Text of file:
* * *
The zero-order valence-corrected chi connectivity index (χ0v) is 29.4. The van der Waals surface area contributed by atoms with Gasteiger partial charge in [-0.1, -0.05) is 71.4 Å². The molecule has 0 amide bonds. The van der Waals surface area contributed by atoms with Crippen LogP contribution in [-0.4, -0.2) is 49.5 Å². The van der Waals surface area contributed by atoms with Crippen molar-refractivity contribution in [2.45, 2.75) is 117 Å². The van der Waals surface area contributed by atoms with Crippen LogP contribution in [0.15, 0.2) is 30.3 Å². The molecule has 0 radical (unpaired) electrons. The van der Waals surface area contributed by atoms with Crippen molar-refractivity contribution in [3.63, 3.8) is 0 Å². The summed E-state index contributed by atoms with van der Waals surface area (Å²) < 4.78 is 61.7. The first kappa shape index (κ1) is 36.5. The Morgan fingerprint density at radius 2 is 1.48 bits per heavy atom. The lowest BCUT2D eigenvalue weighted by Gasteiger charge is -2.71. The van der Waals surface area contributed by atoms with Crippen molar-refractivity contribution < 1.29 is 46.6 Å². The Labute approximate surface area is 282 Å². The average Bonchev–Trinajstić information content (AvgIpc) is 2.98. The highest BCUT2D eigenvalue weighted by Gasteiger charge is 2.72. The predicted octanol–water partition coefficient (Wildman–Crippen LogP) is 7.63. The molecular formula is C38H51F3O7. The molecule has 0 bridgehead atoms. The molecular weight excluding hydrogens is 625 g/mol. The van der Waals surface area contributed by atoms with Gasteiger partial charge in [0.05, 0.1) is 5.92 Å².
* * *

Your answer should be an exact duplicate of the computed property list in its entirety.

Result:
The zero-order valence-corrected chi connectivity index (χ0v) is 29.4. The van der Waals surface area contributed by atoms with Gasteiger partial charge in [-0.1, -0.05) is 71.4 Å². The molecule has 0 amide bonds. The van der Waals surface area contributed by atoms with Crippen LogP contribution in [-0.4, -0.2) is 49.5 Å². The van der Waals surface area contributed by atoms with Crippen molar-refractivity contribution in [2.45, 2.75) is 117 Å². The van der Waals surface area contributed by atoms with Crippen LogP contribution in [0.15, 0.2) is 30.3 Å². The molecule has 0 radical (unpaired) electrons. The van der Waals surface area contributed by atoms with Crippen molar-refractivity contribution in [3.63, 3.8) is 0 Å². The summed E-state index contributed by atoms with van der Waals surface area (Å²) < 4.78 is 61.7. The first kappa shape index (κ1) is 36.5. The Morgan fingerprint density at radius 2 is 1.48 bits per heavy atom. The lowest BCUT2D eigenvalue weighted by Gasteiger charge is -2.71. The van der Waals surface area contributed by atoms with Crippen molar-refractivity contribution < 1.29 is 46.6 Å². The Labute approximate surface area is 282 Å². The average Bonchev–Trinajstić information content (AvgIpc) is 2.98. The highest BCUT2D eigenvalue weighted by Gasteiger charge is 2.72. The predicted octanol–water partition coefficient (Wildman–Crippen LogP) is 7.63. The molecular formula is C38H51F3O7. The molecule has 0 bridgehead atoms. The molecular weight excluding hydrogens is 625 g/mol. The van der Waals surface area contributed by atoms with Gasteiger partial charge in [0.05, 0.1) is 5.92 Å².